Henry and I had a small spat because we were both hungry and I didn’t really think this part of the day through. So it was all, “YOU’RE THE ONE WHO HAD TO COME HERE SO GODDAMN EARLY!” and “WELL I DIDN’T SEE YOU SENDING AN ITINERARY TO THE PRINTING PRESS MOTHERFUCKER!” but then we walked to get ice cream and took the street car back to Koreatown for lunch, and everything was amazing after that because Ice Cream Saves.

But first—Kpop shopping!

There was an adorable card shop called Just You – Sarah & Tom that Henry was trying to keep me from seeing. He was rummaging in his cargo shorts for a BB gun to shoot my eyes out when my hands found the door handle and I was whisked away to Kpop Heaven.

A chorus of “Hello! Annyeong!” greeted us before the door had a close behind us. The most adorable Korean women were running the shop, demonstrating some of the knickknacks for us, fawning over my tattoos, talking to us about Kpop—-it was heavenly! Even Henry’s frown was no match for the joy brewing up in that bitch—it got its hooks into the corners of his mouth and tugged them right the fuck up.


Especially when “TT” by Twice came on the store stereo and an impromptu dance party broke out.

I wanted to buy every Kpop album they had available but Henry was like DO YOU NOT WANT G-DRAGON MERCH THEN so I settled on two sticker packets for me and Chooch to share: BIGBANG and Twice.

Our favorites. <3

After such an amazing experience, we were ready to eat. We chose Korea House, and it was motherfucking magic. I love the ambiance!

Being able to read the menu and know what most everything is was so rewarding. Learning Korean is a struggle for me, but I haven’t give up. And when I’m able to use it in situations like this, it just motivates me even more.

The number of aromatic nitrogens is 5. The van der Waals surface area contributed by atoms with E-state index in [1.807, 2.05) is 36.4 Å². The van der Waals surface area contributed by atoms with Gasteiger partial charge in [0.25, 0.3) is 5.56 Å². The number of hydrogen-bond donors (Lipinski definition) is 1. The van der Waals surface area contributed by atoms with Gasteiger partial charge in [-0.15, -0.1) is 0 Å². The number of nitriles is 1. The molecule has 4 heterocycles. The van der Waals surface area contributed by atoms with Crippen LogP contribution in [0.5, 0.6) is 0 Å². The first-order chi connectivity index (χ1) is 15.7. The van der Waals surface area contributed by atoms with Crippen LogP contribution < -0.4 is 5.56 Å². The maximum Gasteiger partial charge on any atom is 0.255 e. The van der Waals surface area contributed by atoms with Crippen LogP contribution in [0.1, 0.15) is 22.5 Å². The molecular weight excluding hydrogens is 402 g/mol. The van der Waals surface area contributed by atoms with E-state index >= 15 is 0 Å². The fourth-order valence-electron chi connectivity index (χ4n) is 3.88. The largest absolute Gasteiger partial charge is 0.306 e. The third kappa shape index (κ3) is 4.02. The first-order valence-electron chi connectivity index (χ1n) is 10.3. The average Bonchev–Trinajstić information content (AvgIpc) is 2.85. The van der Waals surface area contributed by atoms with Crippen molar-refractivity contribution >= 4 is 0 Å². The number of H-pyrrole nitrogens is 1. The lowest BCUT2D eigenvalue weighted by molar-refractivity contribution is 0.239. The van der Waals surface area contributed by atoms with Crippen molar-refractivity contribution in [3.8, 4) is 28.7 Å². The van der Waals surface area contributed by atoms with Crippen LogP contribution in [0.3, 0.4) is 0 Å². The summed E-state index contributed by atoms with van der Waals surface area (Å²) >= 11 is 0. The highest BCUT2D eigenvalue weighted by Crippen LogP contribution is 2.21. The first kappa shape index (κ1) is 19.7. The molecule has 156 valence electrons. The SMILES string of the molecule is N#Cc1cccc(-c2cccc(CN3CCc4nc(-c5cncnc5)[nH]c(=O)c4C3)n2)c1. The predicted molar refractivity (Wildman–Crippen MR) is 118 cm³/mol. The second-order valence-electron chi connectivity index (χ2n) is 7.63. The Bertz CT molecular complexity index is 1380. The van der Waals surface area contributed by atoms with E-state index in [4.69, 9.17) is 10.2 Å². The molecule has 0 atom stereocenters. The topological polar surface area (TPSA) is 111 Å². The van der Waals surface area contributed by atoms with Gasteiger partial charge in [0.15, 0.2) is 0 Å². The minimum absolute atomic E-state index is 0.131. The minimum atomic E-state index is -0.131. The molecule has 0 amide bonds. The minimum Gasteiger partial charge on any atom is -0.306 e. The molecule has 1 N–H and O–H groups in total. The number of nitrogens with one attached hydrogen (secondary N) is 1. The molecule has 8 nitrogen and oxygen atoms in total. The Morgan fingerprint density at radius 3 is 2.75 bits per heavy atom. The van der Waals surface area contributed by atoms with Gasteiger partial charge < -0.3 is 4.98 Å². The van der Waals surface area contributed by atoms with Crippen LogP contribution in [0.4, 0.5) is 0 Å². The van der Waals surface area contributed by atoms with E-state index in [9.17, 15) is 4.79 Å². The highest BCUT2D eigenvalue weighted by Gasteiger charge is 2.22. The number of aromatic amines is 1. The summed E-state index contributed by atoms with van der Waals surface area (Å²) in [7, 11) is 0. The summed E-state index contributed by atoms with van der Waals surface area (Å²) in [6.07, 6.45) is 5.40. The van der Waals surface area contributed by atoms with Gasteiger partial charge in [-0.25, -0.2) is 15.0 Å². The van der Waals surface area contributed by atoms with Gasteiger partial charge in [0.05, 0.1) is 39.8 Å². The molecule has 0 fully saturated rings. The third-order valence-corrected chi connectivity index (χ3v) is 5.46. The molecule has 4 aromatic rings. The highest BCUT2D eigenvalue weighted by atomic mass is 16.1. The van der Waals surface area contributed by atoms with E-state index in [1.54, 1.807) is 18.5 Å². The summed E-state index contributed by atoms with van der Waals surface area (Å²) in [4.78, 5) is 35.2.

I ordered the bibim naengmyeon. Henry has made me versions of it at home and the first time I tried it, I was like, “OH FUCK NO.” Even though I knew it was a cold noodle dish, it was still very alarming and jolting the first time it was placed in front of me. But then something just clicked and it became one of my favorite things that Henry makes me.

When I ordered, I said the actual name of the dish. I didn’t point and I didn’t rely on the number. And the ajummah knew what I ordered! She didn’t make me feel dumb like the time I was at a Mexican restaurant and tried to order rojo sauce on my enchilada and the waitress kept asking “What?” in escalating volumes until I finally just whispered, “Red sauce” with my head hung in defeat.

While we were waiting for our food, the younger guy working there turned on the TV. I figured he was going to put on the news or some sport thing, but instead, he turned on a Jay Park YouTube playlist!

“This is just like being at home,” I giddily squealed to Henry, who was just like, “OH BOY.”

But he loved it. Korean food and kpop videos are life, you guys. Such life.


The only problem is that I am in a constant war with noodles. It doesn’t matter what the cuisine is. Have you seen me eat spaghetti? By the end, I look like I just went down on a can of slutty tomato sauce. Fork, spoon, chopsticks, my motherfucking phalanges — I AM A MESS WITH NOODLES.